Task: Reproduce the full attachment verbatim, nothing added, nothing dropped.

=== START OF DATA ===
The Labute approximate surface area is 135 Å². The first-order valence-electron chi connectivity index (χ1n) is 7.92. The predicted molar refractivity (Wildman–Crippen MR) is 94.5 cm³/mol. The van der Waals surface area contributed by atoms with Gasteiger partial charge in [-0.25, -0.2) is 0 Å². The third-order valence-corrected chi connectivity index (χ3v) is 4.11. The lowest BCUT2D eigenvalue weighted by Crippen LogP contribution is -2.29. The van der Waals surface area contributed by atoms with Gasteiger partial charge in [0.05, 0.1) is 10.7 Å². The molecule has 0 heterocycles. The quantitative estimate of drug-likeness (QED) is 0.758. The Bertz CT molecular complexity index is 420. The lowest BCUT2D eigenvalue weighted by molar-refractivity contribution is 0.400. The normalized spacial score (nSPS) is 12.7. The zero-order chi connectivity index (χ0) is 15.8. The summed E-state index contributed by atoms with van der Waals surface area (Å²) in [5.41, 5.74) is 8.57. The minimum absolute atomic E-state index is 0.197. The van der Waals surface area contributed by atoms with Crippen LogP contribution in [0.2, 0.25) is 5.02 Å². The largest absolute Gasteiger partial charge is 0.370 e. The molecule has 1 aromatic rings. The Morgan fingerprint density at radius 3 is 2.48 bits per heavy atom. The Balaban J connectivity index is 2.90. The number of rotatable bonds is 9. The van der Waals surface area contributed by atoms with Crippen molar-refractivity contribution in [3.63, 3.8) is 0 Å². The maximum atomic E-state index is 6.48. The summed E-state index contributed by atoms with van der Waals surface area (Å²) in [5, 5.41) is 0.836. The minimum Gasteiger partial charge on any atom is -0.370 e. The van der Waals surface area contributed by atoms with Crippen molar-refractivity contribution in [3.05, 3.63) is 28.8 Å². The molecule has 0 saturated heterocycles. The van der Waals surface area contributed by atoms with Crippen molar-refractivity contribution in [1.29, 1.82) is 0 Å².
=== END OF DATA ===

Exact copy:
The Labute approximate surface area is 135 Å². The first-order valence-electron chi connectivity index (χ1n) is 7.92. The predicted molar refractivity (Wildman–Crippen MR) is 94.5 cm³/mol. The van der Waals surface area contributed by atoms with Gasteiger partial charge in [-0.25, -0.2) is 0 Å². The third-order valence-corrected chi connectivity index (χ3v) is 4.11. The lowest BCUT2D eigenvalue weighted by Crippen LogP contribution is -2.29. The van der Waals surface area contributed by atoms with Gasteiger partial charge in [0.05, 0.1) is 10.7 Å². The molecule has 0 heterocycles. The quantitative estimate of drug-likeness (QED) is 0.758. The Bertz CT molecular complexity index is 420. The lowest BCUT2D eigenvalue weighted by molar-refractivity contribution is 0.400. The normalized spacial score (nSPS) is 12.7. The zero-order chi connectivity index (χ0) is 15.8. The summed E-state index contributed by atoms with van der Waals surface area (Å²) in [5.41, 5.74) is 8.57. The minimum absolute atomic E-state index is 0.197. The van der Waals surface area contributed by atoms with Crippen LogP contribution in [0.2, 0.25) is 5.02 Å². The largest absolute Gasteiger partial charge is 0.370 e. The molecule has 1 aromatic rings. The Morgan fingerprint density at radius 3 is 2.48 bits per heavy atom. The Balaban J connectivity index is 2.90. The number of rotatable bonds is 9. The van der Waals surface area contributed by atoms with Crippen molar-refractivity contribution in [3.63, 3.8) is 0 Å². The maximum atomic E-state index is 6.48. The summed E-state index contributed by atoms with van der Waals surface area (Å²) in [5, 5.41) is 0.836. The minimum Gasteiger partial charge on any atom is -0.370 e. The van der Waals surface area contributed by atoms with Crippen molar-refractivity contribution in [3.05, 3.63) is 28.8 Å². The molecule has 0 saturated heterocycles. The van der Waals surface area contributed by atoms with Crippen molar-refractivity contribution in [1.29, 1.82) is 0 Å².